A new health breakthrough shows that keeping your lungs healthy may be an important way to keep such mental abilities as problem-solving and processing speed strong as you age. A drop in lung health did not, however, have a link to impaired memory.
The facts come from a Swedish study that tracked patients for nearly two decades. Over time, it came to light that reduced pulmonary function could lead to cognitive losses. The reverse was not found to be true (a weakening mind affecting lung health).
Based on this, the researchers say that anything you can do to maintain lung function will help benefit your cognitive performance. Key ways to keep your lungs healthy include not smoking (obviously), exercising regularly, eating healthy, and limiting how much you are exposed to environmental pollutants.
The study included 832 adults between 50 and 85. Researchers measured how much air a person can push out of the lungs in one second, and the volume of air exhaled after a deep inhalation. Meanwhile, they measured the brain’s stored knowledge, memory, spatial abilities related to problem-solving, and processing speed (including the ability to write correct responses quickly).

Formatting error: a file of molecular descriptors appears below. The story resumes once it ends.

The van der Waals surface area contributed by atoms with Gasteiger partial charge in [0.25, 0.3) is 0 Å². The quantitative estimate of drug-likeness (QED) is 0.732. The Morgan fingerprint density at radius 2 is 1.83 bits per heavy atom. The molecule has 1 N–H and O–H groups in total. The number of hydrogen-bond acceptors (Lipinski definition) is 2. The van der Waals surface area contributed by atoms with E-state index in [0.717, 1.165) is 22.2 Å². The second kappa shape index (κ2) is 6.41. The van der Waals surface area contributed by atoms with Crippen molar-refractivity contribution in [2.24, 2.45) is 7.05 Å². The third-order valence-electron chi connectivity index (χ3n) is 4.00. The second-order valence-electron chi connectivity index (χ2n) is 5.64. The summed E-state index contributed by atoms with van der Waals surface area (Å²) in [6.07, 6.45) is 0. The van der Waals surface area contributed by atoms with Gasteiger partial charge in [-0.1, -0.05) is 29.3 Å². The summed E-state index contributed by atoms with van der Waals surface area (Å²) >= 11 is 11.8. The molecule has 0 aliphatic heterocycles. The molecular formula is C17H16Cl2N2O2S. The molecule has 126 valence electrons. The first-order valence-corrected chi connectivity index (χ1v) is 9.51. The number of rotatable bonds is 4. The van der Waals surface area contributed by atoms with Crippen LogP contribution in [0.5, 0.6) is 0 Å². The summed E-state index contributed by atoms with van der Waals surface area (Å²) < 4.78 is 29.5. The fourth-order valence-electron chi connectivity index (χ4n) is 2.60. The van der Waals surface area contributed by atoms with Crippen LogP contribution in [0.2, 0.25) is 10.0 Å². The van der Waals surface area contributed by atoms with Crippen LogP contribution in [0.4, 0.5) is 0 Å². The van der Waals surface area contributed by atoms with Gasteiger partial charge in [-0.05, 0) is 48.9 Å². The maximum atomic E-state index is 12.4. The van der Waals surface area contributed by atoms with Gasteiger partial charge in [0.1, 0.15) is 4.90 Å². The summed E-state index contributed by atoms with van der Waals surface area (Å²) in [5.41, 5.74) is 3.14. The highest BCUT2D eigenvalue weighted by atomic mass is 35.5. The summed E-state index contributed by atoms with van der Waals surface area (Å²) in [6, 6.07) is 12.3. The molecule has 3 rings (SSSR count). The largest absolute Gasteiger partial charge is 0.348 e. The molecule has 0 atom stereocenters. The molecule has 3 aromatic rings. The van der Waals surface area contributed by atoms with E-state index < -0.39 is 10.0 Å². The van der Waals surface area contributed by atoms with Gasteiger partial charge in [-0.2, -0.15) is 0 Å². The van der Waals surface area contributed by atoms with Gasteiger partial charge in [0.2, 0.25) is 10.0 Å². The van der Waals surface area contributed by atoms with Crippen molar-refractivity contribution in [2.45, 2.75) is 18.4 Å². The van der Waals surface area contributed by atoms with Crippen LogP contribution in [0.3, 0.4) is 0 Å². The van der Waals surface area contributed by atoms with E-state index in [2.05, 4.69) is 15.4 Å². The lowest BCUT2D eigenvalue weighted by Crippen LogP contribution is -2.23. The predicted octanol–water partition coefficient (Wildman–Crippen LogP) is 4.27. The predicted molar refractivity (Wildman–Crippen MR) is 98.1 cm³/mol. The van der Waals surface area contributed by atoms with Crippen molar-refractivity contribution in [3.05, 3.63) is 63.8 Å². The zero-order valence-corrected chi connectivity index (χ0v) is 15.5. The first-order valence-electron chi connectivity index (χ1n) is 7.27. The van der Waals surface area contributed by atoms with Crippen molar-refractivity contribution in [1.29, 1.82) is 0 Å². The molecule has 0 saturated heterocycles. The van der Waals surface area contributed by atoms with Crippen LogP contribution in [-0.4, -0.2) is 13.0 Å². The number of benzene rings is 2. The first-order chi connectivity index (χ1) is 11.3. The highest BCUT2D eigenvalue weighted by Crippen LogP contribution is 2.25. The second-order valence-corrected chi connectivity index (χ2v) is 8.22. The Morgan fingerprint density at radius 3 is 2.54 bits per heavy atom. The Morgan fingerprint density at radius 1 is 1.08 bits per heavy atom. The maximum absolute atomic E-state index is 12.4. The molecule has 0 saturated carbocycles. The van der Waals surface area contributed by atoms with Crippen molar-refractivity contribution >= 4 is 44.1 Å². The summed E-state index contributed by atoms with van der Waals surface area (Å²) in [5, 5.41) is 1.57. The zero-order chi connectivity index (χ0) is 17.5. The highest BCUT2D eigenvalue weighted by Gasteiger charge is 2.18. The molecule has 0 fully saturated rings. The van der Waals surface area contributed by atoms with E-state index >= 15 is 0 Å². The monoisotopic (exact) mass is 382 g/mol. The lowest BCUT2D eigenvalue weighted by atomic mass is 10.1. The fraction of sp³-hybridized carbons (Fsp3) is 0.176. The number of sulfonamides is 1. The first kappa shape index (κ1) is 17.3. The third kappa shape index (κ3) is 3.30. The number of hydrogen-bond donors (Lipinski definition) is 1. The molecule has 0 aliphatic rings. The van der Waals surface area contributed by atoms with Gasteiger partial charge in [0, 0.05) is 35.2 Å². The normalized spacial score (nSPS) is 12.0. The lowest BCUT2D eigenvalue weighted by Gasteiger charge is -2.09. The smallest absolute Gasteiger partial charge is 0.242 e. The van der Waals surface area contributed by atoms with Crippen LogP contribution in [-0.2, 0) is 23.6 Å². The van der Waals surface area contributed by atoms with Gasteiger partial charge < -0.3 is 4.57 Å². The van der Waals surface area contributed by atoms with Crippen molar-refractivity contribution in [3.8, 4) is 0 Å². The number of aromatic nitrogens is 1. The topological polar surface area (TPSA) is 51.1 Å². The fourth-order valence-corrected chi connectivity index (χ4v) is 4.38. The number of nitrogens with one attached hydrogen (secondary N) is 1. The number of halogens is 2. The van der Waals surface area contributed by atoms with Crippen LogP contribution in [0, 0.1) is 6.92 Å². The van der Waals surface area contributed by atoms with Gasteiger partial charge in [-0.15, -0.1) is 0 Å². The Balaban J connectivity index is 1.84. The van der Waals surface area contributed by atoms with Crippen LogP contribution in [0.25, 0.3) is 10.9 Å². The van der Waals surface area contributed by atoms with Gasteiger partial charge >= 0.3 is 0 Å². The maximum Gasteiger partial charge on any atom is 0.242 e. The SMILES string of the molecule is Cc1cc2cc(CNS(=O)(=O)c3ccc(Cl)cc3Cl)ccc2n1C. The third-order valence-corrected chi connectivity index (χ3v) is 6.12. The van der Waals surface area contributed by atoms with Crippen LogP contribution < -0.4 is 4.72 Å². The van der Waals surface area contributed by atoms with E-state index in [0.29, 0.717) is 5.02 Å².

The results showed clear links between a decline in lung function and steeper losses in problem-solving and processing speed. Declines like this are expected as we grow older, but what we know now is that you can help prevent a slower processing speed in the brain by maintaining healthy lungs.
The cause, they speculate, is that reduced lung health could lower the availability of oxygen in the blood. This, in turn, affects chemicals that transmit signals between brain cells.
The study also shows insight into aging. It suggests that some aspects of functional decline contribute to other areas of decline. Here, it is weakening lungs causing a weakened mind. In addition, this study’s findings lead us to an even bigger question: what are the processes involved in aging?
In a different way, the study may have found a key reason as to why exercise and limiting toxic exposure can help slow down the aging process. If you want to keep sharp well into your twilight years, don’t take your lungs for granted.
Sources for Today’s Articles:
Healthy Lungs = Strong Brain
Emery, C et al., “Pulmonary Function as a Cause of Cognitive Aging,” Psychological Science September 2012; 23: 1,024-1,032.